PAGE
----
Sunday, November 07, 2004

Adjusting expectations and strategies

Fresh from my realisation that Sydney wasn't the most original idea in the world I've re-analysed my situation and made some adjustments. While I was never absolutely certain that Sydney would be a run-away success I have to admit I was fairly confident that it would spark a reasonably successful business. With that business I expected to be able to set myself up comfortably for quite a few years to come.

I'm not so certain of that anymore. Finding out the market for Sydney has become a fair bit more crowded with New York, London and other products has lowered my expectations somewhat. I'm now thinking that a few years of quite modest* income is a much more likely outcome.

* Keep in mind you're talking to someone who currently pays himself a wage that's much closer to the unemployment benefits amount than the average weekly wage so my idea of a modest income is probably well below your idea of a modest income.

I'm not giving up though, just acknowledging the more likely than not possibility that Sydney isn't the million dollar idea I thought it was. Maybe Sydney is a stepping stone idea, something that I can work on while I come up with the next project, or perhaps it will eventually evolve into something else completely. I'm going to forge ahead though, at worst the experience will help me to better prepare for my next venture. I also think I can probably make enough sales to go part-way to getting me off the tech support consulting treadmill.

My strategy does need some adjusting though. Previously my strategy was simply success or bust in the form of one grand release (which with all the recent delays would have been late 2005). Since I no longer have as much blind faith in the Sydney concept it would be foolish to keep putting all my eggs into that one basket.

I think I need a more staged strategy, one that's more transparent as to how well the project and business is performing to it's goals. That way I'll hopefully be able to recognise if and when Sydney has run it's course and when it's time to move on to the next idea. Here's a rough outline of what I'm planning:

  • Release a version sooner rather than later,
  • Reduce the scope of the first version to allow this,
  • Target a narrower market where I have a good channel to market Sydney through,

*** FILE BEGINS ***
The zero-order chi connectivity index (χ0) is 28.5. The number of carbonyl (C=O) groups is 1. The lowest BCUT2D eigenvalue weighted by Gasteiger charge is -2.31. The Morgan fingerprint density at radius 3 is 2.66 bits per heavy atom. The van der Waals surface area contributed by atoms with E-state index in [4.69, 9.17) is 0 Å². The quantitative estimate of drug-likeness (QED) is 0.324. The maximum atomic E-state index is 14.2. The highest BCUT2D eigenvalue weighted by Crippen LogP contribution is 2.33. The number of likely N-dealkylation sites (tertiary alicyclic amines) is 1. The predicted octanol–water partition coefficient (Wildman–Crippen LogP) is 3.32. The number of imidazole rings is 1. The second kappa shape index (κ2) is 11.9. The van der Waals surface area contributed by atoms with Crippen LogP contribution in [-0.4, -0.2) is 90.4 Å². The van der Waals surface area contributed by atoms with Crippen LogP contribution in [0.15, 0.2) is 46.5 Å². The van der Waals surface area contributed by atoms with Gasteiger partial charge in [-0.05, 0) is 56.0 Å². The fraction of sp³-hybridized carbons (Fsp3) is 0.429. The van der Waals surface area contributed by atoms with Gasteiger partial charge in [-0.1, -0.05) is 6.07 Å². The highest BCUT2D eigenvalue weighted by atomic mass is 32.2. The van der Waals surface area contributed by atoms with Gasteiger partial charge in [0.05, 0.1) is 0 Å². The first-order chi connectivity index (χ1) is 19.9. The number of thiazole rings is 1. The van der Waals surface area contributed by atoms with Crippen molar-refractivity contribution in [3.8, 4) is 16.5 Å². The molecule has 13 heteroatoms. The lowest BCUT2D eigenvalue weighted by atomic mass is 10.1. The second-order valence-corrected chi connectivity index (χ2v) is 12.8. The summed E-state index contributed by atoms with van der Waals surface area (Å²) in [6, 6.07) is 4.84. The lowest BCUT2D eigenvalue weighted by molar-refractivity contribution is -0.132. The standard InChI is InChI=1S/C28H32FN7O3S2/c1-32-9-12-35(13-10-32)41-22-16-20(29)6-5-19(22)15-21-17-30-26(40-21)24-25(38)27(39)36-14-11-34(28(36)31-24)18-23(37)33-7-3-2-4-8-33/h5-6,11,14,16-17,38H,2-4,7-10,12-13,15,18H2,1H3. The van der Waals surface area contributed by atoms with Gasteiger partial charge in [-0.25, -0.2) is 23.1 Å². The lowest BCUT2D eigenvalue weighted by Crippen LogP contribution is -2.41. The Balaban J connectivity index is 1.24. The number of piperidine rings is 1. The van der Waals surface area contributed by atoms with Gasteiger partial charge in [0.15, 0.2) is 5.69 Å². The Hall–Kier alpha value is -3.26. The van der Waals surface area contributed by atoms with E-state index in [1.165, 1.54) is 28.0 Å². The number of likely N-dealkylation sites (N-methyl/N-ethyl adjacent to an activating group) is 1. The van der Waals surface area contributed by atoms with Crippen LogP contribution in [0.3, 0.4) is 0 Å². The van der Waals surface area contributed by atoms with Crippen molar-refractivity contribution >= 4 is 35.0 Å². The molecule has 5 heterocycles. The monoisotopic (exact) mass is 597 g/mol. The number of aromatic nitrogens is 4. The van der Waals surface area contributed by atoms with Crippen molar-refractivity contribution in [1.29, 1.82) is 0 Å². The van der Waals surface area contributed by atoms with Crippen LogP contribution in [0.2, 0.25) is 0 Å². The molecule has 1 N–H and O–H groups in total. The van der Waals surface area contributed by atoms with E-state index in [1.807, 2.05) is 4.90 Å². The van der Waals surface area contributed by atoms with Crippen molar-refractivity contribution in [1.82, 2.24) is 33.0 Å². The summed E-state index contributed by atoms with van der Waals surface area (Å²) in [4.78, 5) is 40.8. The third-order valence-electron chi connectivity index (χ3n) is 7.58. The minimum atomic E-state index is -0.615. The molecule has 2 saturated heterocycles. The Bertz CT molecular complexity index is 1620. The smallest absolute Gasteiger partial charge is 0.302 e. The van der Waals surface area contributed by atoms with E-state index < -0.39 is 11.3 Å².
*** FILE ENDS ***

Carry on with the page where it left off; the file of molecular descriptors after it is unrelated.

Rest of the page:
• Leverage any successes in this narrower market to expand to other markets and
  • Reinvest this initial income back into the business.


At 10:42 AM, Anonymous Anonymous said...

(Cool, I get to comment on a post which was written in the future - it's still Nov. 6 here)

That's a good strategy. Probably more important than the revenue from your initial customers though, is the feedback that they can give you to help you refine your product, marketing, etc. That presumes, of course, that the initial revenue is at least enough to keep you afloat.

Having a good initial product is useful, but more important is how quickly and efficiently you can iterate to the product the market really wants. You can probably survive being wide of the mark with your initial product more easily than you can being slow to adapt.

Good luck!

Tom Morris
(same Tom as before)

At 12:31 PM, Blogger Roger Jack said...

I also agree that this is a better plan. There is nothing wrong with having competition. In fact, it validates that a market exists. You just need to find a way to differentiate your product from others in a way that is meaningful to your customers.

Good luck!

At 2:01 AM, Blogger Chris said...

VCs prefer to back experienced entrepreneurs, even if they've been unsuccessful. Why? Because just as you've discovered, there are a host of issues you can't anticipate until you're actually trying to build a business.

Congratulations on accelerating the speed of your learning!

At 8:27 AM, Blogger Craig said...

You shouldn't be discouraged because you have discovered you may now have serious competitors you did not anticipate. Remember WordPerfect and 1-2-3 used to have market monopoly.

At 7:49 AM, Anonymous Anonymous said...

Staged, more flexible strategy sounds good to me. I wonder if it would be possible to build a prototype with some cooperation with a potential customer, and avoiding building the software in total blindness. I wonder if you are familiar with 20/80 rule, which says, when applied to your situation, that 20% of the features provides 80% of the functionality your customer needs. Now, it would be cool to know those 20% of the features as early as possible.

At 8:23 AM, Blogger Craig said...

80/20 rule is a misnomer. A customer may use on 20% of the features of a product, the problem is every customer uses a different 20%.

At 5:46 AM, Anonymous Anonymous said...

Well, if every client would use different 20% set of the features for their 80% of the needs, this would imply, that all the features are of equal importance from the software vendor point of view, which I don't think is the case. This depends on the business domain, but I would say, that there can be found core set of features. Additionally, there are probably features "everybody" uses, and features that "nobody" uses.


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